Pilots on the F-22 force were known to us only by their callsigns. 'Scar', who has been flying Raptors for three years straight out of flight training, explained to UKAR that they wanted to use the deployment in order to integrate better with NATO allies, in particular the RAF's Typhoon force. This integration would range from flying alongside them to undertaking dissimilar air combat training (DACT) against them. Whilst the Raptor wins hands down in the beyond visual range arena, both are closely matched in a dogfight scenario - especially taking into account the fact that the Raptor does not have a Helmet Mounted Sight system. The pilots were very much looking forward to consolidating and developing their combat abilities against another agile opponent.
Those that followed the arrival of the 95th to Lakenheath may have astutely noticed that the first wave did not carry external fuel tanks but the remainder did; making many curious about the change in operating procedure. Scar was able to advise that the first wave flew without tanks to prove that the Raptor was capable of a long range deployment/mission in full combat configuration without affecting their stealth capabilities. Scar never said if this was to test a capability or whether it was intended as another message to those that may threaten Europe, but we can't help suspect it may have been the latter.
The Raptors, however, didn't arrive in the UK without some in-house local knowledge to help plan operations - thanks to the 95th Fighter Squadron's assistant director of operations, Major Michael Frye, who forward deployed with the unit. Between 2008 and 2011, Major Frye was once a member of RAF Lakenheath's own 493rd Fighter Squadron where he flew the legendary F-15C Eagle. Speaking to the USAFE website, he couldn't help but reminisce upon his return, "It's very nostalgic being back; I loved being stationed at Lakenheath, and it truly feels like I haven't missed a day". Whilst Major Frye had a passion from childhood to fly the Eagle, his experiences in the Raptor have highlighted to him how much more advanced this fifth generation fighter really is, "The F-15 is a combat proven aircraft, it was designed to provide air superiority against legacy threats. In contrast, the F-22 was designed to combat the more modern threats of today".
As the Raptors would be operating closely with the RAF Typhoons for the duration of their deployment, Air Commodore Duguid was keen to discuss what benefit the RAF would gain from joint operations. After last year's visit of the Indian Air Force with their highly agile Su-30MKIs, and the dubious claims in the Indian press following the visit about their successes against the RAF, it was unclear what could be gained from DACT with an equally agile opponent. The Air Commodore explained that flying against the Su-30MKI trained RAF pilots in DACT against a potential type they may have to fight in real life - in reality, they would never have to fight the F-22 and in that regard it represented "no value". Instead, the missions and the DACT would be designed to help both types integrate as a single fighting force, working off each other's strengths and defending their weaknesses. The Air Commodore further detailed that this was an expansion of recent exercises that had occurred in the US between Raptors and Typhoons, most recently involving French Rafales as well, and that the primary unit flying with the Raptors would be 3 Squadron from RAF Coningsby.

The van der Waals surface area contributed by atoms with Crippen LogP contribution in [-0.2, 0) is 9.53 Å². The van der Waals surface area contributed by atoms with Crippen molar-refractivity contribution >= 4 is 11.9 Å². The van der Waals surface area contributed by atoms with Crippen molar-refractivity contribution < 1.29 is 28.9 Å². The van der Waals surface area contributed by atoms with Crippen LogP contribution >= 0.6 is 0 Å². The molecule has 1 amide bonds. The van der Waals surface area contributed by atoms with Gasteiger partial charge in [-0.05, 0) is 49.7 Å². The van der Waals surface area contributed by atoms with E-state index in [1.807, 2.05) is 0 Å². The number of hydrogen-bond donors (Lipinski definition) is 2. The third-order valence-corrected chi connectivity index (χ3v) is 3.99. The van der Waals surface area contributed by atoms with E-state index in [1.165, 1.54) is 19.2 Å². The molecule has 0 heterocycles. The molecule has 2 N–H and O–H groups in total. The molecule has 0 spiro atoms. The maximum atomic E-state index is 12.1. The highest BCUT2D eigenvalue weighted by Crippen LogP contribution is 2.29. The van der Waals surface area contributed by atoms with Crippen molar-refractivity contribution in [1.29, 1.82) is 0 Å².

An opportunity to discuss the Typhoon with the force commander could not be overlooked and therefore we took the opportunity to ask the Air Commodore about the proposed future status of the Tranche 1 fleet. He advised that two new squadrons are to stand up to conduct both air defence and also to act as an aggressor force. However, decisions on basing and squadron numbers have yet to be made. It was, however, acknowledged that the logical basing was one squadron at RAF Coningsby and another at RAF Lossiemouth. Other options are also being investigated, including basing both squadrons at a single location to reduce the unique logistical costs associated with the Tranche 1 Typhoon.
The sight of large numbers of stealth aircraft in British skies is a sign of things to come, particularly in East Anglia. With RAF Marham becoming the home of the RAF F-35 fleet from 2018 and RAF Lakenheath playing host to F-35A units from 2020, there is certainly a strong fifth generation future for the region. Who knows, we may even see a unit of F-22As move to Lakenheath if tensions continue. In the midst of the doom and gloom that seems to be setting in throughout the air enthusiast community, this deployment has been a source of joy and excitement (especially for those that were lucky enough to catch them on low level operations in the 'Mach Loop'). Let's hope that continues and we see more deployments of this scale in the future.
On behalf of UKAR and the Staff members that assisted Andrew, we would like to extend our gratitude and thanks to the men and women of the RAF Lakenheath Public Affairs Office for their hospitality and cooperation throughout the duration of this deployment.